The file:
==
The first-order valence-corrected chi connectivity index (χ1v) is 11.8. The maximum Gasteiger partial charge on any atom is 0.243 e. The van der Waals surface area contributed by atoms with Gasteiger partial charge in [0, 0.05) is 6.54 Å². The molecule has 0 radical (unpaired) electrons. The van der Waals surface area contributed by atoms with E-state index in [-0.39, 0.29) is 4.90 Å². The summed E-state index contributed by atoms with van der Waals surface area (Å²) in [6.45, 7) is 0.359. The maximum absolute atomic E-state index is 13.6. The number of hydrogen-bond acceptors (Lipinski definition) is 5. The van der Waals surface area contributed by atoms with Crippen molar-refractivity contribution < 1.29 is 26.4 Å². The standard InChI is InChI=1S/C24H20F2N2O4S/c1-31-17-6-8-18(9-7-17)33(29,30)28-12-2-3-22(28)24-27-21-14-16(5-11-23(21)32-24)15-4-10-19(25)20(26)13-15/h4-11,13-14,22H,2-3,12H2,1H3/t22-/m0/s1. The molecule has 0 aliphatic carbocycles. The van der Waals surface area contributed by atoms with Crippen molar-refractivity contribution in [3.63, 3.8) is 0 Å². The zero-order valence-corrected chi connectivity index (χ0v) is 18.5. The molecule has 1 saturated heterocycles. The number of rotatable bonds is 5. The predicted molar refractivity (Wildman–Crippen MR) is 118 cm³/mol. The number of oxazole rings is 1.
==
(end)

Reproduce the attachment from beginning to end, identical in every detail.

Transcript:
The first-order valence-corrected chi connectivity index (χ1v) is 11.8. The maximum Gasteiger partial charge on any atom is 0.243 e. The van der Waals surface area contributed by atoms with Gasteiger partial charge in [0, 0.05) is 6.54 Å². The molecule has 0 radical (unpaired) electrons. The van der Waals surface area contributed by atoms with E-state index in [-0.39, 0.29) is 4.90 Å². The summed E-state index contributed by atoms with van der Waals surface area (Å²) in [6.45, 7) is 0.359. The maximum absolute atomic E-state index is 13.6. The number of hydrogen-bond acceptors (Lipinski definition) is 5. The van der Waals surface area contributed by atoms with Crippen molar-refractivity contribution < 1.29 is 26.4 Å². The standard InChI is InChI=1S/C24H20F2N2O4S/c1-31-17-6-8-18(9-7-17)33(29,30)28-12-2-3-22(28)24-27-21-14-16(5-11-23(21)32-24)15-4-10-19(25)20(26)13-15/h4-11,13-14,22H,2-3,12H2,1H3/t22-/m0/s1. The molecule has 0 aliphatic carbocycles. The van der Waals surface area contributed by atoms with Crippen molar-refractivity contribution in [3.63, 3.8) is 0 Å². The zero-order valence-corrected chi connectivity index (χ0v) is 18.5. The molecule has 1 saturated heterocycles. The number of rotatable bonds is 5. The predicted molar refractivity (Wildman–Crippen MR) is 118 cm³/mol. The number of oxazole rings is 1.